Decision to Shelve Missile Shield Will 'Empower' Russia, Obama's Critics in Congress Say

President Obama's decision to scrap former President George W. Bush's plans for a missile defense shield in Eastern Europe came under harsh criticism Thursday from some members of Congress who, invoking Cold War memories, warned that the move would only "empower" Russia at the expense of U.S. allies.

The Obama administration said its decision had nothing to do with Russia and everything to do with Iran. The president and Defense Secretary Robert Gates said the move was made in large part because the latest intelligence out of Iran shows a greater threat coming from short- and medium-range missiles, and the old plans were developed with long-range, intercontinental ballistic missiles in mind.

But officials in the U.S. and other countries have been warning that Iran is making headway in developing long-range missiles and a nuclear weapon, leading Obama's critics to accuse him of simply caving to Russia, which had been irritated by Bush's proposal to build the defense shield in Poland and the Czech Republic.

"It will empower the Russians and it will scare the crap out of the Poles, Czechs, Ukranians and Georgians. It is a huge mistake," Sen. Lindsey Graham, R-S.C., said on FOX News Radio.

Senate Minority Whip Jon Kyl, R-Ariz., called Obama's decision "dangerous and short-sighted" in a written statement.

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"Not only does this decision leave America vulnerable to the growing Iranian long-range missile threat, it also turns back the clock to the days of the Cold War, when Eastern Europe was considered the domain of Russia.

"This will be a bitter disappointment, indeed, even a warning to the people of Eastern Europe," Kyl said. "The message the administration sends today is clear: the United States will not stand behind its friends and views 're-setting' relations with Russia more important."

Sen. John McCain, R-Ariz., warned that the decision to scale back in Eastern Europe comes at a time when those nations are "increasingly wary of renewed Russian adventurism."

"Given the strong and enduring relationships we have forged with the region's nations since the end of the Cold War, we should not, I believe, take steps backward in strengthening these ties," McCain said.

"Scrapping the U.S. missile defense system in Poland and the Czech Republic does little more than empower Russia and Iran at the expense of our allies in Europe," House Minority Leader John Boehner, R-Ohio, said.

Some critics doubted the administration's claim that intelligence shows the nature of the Iranian threat has changed.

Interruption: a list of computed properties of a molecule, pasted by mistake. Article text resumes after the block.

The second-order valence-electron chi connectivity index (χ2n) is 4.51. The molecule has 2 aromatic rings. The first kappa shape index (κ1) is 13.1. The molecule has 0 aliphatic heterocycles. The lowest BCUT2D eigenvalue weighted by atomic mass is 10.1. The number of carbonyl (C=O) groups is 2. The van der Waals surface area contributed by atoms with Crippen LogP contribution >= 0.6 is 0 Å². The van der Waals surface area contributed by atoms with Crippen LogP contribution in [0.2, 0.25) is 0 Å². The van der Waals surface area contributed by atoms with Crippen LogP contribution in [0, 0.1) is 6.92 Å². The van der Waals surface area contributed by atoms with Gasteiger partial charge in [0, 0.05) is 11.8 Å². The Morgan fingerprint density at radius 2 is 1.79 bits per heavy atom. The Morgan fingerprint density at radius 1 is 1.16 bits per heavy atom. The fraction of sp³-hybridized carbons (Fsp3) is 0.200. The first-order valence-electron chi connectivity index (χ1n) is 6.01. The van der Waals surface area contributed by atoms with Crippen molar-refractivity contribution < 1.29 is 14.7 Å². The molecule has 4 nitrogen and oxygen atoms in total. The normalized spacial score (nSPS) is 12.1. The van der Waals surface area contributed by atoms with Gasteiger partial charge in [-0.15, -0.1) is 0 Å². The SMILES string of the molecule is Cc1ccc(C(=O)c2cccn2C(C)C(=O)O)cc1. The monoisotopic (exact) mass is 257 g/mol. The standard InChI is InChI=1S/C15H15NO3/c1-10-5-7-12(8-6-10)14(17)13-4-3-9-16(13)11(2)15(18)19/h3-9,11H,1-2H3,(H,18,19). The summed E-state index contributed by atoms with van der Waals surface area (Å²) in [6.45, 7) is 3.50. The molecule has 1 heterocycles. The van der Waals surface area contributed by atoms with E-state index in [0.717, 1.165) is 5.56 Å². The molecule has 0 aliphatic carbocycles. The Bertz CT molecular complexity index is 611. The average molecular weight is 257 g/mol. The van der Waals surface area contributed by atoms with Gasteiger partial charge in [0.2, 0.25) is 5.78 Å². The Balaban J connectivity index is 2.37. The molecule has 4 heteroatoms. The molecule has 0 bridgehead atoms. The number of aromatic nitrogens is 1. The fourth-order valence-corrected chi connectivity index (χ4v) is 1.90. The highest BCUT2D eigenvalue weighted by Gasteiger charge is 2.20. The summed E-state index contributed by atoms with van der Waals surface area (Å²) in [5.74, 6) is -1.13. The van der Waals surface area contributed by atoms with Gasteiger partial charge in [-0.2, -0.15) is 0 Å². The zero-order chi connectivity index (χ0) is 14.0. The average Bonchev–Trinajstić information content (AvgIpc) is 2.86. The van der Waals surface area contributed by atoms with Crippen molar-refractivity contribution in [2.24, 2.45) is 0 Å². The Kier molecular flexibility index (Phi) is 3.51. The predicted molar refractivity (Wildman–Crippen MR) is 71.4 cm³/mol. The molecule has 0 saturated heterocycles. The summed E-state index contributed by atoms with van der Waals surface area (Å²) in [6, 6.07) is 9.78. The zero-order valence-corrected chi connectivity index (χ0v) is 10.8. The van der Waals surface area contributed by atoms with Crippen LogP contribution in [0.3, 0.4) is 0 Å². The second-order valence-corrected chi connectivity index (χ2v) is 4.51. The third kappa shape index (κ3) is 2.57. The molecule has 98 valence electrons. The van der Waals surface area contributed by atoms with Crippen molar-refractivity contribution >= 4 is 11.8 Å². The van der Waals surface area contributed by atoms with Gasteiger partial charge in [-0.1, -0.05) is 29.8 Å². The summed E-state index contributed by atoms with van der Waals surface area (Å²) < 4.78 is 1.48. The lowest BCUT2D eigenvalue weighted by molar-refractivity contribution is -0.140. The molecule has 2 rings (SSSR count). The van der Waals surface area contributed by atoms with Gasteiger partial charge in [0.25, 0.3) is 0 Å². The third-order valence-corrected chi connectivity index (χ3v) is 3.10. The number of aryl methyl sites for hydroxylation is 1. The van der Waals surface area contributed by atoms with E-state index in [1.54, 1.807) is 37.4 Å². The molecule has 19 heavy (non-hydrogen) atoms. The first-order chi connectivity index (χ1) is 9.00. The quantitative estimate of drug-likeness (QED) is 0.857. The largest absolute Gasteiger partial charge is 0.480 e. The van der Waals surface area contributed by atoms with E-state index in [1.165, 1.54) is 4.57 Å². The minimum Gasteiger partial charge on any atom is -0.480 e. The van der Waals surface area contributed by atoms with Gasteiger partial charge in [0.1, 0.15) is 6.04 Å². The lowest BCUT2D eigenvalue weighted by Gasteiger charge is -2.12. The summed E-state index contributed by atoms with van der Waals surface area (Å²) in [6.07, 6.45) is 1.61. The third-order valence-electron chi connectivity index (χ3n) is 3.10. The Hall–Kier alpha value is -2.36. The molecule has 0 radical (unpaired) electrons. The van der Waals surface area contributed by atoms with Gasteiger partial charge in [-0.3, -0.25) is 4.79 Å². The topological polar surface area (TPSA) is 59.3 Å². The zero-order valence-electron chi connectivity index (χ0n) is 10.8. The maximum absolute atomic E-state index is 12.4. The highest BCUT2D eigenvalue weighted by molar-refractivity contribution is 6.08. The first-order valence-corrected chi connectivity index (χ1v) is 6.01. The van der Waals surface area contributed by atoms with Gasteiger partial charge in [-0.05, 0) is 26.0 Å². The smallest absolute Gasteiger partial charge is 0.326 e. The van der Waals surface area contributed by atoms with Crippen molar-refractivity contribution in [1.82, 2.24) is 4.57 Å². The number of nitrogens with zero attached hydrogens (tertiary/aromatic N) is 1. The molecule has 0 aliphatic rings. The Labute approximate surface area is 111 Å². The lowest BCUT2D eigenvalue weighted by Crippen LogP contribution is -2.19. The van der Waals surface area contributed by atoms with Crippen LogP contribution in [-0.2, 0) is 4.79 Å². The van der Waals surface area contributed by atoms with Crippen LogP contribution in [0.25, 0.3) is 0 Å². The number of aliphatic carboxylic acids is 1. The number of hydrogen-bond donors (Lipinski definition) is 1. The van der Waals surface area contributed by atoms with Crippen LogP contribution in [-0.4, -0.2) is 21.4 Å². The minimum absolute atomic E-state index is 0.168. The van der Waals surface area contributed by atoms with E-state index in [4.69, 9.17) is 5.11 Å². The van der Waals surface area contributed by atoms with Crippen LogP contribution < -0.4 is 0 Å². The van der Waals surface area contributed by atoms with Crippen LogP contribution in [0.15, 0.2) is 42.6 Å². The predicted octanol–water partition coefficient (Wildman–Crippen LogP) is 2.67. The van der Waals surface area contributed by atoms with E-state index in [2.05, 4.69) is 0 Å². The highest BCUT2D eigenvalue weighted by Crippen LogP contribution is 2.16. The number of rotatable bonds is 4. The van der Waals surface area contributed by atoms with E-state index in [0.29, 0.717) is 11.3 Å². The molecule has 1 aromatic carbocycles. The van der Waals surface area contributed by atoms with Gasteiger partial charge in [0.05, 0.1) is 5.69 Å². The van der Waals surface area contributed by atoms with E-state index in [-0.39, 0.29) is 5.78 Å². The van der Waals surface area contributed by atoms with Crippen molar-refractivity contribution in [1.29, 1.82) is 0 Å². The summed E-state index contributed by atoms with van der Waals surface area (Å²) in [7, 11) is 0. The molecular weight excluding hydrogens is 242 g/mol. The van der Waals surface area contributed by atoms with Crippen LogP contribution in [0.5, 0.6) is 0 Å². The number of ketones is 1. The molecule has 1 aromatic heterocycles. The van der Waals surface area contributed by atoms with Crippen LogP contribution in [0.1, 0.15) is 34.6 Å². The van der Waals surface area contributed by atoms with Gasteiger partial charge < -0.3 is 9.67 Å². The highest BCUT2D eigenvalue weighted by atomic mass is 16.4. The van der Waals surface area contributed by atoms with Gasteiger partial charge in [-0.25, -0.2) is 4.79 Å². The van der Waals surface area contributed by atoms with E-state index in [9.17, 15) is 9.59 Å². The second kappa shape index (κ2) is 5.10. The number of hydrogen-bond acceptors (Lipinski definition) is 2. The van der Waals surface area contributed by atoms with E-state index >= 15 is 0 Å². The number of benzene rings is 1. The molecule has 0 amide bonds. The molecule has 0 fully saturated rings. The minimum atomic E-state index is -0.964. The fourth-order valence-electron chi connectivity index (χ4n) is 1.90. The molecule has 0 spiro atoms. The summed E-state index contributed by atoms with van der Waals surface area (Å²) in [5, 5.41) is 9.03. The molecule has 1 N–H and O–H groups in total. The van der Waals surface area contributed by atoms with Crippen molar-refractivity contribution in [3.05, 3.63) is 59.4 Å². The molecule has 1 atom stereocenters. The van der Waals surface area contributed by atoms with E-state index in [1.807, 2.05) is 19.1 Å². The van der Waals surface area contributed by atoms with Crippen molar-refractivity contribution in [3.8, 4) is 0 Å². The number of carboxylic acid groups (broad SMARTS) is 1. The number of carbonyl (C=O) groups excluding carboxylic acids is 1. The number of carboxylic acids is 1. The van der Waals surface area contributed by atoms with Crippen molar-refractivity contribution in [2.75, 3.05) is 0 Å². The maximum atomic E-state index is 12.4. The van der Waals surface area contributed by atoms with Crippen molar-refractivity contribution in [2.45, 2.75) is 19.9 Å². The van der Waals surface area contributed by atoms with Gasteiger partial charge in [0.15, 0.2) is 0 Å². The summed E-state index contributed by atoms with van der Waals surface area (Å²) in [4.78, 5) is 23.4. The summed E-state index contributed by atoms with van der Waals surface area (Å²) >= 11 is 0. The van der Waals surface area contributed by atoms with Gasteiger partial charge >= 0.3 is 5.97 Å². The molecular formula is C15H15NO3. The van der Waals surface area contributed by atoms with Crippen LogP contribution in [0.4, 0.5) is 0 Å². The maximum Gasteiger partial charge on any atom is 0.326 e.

Iran launched a satellite into space in February, a move that suggests the nation is making progress on long-range technology. The country also fired a mid-range rocket in May. And officials have warned repeatedly that Iran is developing technology that will allow it to build a nuclear weapon.

The Associated Press reported Thursday that, according to a secret report, officials at the International Atomic Energy Agency found Iran has the capacity to make a nuclear bomb and is developing a missile system to carry one.

Washington's envoy to the International Atomic Energy Agency warned just one week ago that Iran "is now either very near or in possession" of enough material to make a nuclear weapon.

And a U.S. State Department official in February called the satellite launch a development which "establishes the technical basis from which Iran could develop long-range ballistic missile systems."

"History is not kind to leaders who sacrifice our Polish allies," Rep. Mark Kirk, R-Ill., said Thursday. "Iran, a state sponsor of terrorists, now makes the longest-range missile of the terrorist world."

Jiri Pere, a longtime aide to former Czech Republic President Vaclav Havel, told FOX News that Havel and other Czech politicians are "let down" by the apparent decision to scrap the shield program. The general public may be less disappointed, as polls show as much as 80 percent of the Czech population opposes a U.S. shield system in their country.

Pere said that while the stated objective of the shield was to protect the West from the Iranian threat, the "unspoken message" was to fend off Russian aggression.

Pentagon spokesman Geoff Morrell denied the claim that the decision was made with Russia in mind.

"This improvement to the system has nothing to do with Russia and everything to do with Iran," he said.

White House Press Secretary Robert Gibbs called the accusations that the U.S. was sacrificing security "unfounded criticism."

"Those who say we are scrapping missile defense in Europe are either misinformed or misrepresenting the reality of what we are doing," Gates said.

He said the new system will allow for a "distributed sensor network" as opposed to a "single fixed site."

Speaking from the Pentagon, he said missile interceptors can be deployed in northern and southern Europe as well as on ships. He said a second phase could lead Eastern Europe to house missiles.

Some prominent Senate Democrats came out in defense of the president's decision Thursday.

Sen. Carl Levin, D-Mich., called it a "sound choice."

"Iran already has many hundreds of short- and medium-range missiles, and has been adding more, but will not have long-range missiles for years to come," Levin said in a statement.